Conclusion: the rate of iron deficiency in the mother-child couple is considerable and challenges. This suggests a real intervention in the population of pregnant women.

Keywords: martial status, mother-child couple, CHUMEFJE, Gabon, Sub-Saharan Africa


Iron is one of the most important trace elements for proper functioning of the human body.1 Iron deficiency, especially due to inadequate intake, is the most widespread nutritional disease in the world, both in developing and industrialized countries.2 This deficiency particularly affects women during pregnancy, as pregnancy increases the maternal demand for iron. This is related to the increase in the mother's blood mass, the needs of the foetus and placenta, as well as blood loss during childbirth.3 Hence the importance of having sufficient iron reserves during pregnancy. The new-born, especially the one born prematurely, is also affected by iron deficiency.3 In sub-Saharan Africa, iron deficiency is the main cause of anaemia found in over 11 million pregnant women.4 Iron deficiency can lead to several complications. In pregnant women, it causes a decrease in physical and mental performance, a reduction in resistance to infections, asthenia, and a postpartum reduction in peripheral blood volume, which may require blood transfusion in some cases.5 In new-borns, it can lead to prematurity, low birth weight, and even psychomotor delay that can persist until adolescence despite iron treatment.5,6 Therefore, in several high-risk countries, the World Health Organization (WHO) recommends systematic iron supplementation for pregnant women, knowing that the consequences of this deficiency can sometimes be serious and irreversible, especially on the neurocognitive development of the new-born.7 Also, in some countries, new-borns are also systematically supplemented with iron.8 In our context, pregnant women are systematically supplemented but not new-borns. Additionally, no iron assessment is performed on new-borns at birth to screen for and correct any potential iron deficiency. Therefore, through this study, we wanted to evaluate the iron status of the mother-child pairs in the delivery room at CHUME FJE, with the aim of improving the care of new-borns in our context.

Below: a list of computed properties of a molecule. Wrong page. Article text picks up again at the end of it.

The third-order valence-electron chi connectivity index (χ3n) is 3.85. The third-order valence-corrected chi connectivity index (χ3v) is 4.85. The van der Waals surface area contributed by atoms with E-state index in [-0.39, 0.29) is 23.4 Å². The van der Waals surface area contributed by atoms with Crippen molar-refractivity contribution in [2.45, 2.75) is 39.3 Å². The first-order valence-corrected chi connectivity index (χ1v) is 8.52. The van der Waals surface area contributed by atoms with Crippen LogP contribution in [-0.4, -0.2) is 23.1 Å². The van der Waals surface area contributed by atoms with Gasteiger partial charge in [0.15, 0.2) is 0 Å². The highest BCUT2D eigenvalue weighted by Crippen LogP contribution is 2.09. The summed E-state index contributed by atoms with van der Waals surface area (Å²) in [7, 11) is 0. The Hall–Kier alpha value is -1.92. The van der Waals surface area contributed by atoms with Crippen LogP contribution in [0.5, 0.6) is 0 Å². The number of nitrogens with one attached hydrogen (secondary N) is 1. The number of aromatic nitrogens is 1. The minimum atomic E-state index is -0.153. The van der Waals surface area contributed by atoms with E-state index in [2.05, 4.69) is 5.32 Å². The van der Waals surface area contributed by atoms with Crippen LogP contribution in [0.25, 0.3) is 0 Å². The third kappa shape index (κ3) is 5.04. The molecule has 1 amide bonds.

Patients and methods

This is a prospective, transversal and analytical study which took place from November 22, 2022 to March 31, 2023, i.e. a duration of 4 months at the Jeanne Ebori Mother-Child University Hospital Center (CHUME-FJE) in Libreville, which is a third generation Hospital dedicated to the health of mothers and children and which is located at the top of the healthcare pyramid in our country.

Studied population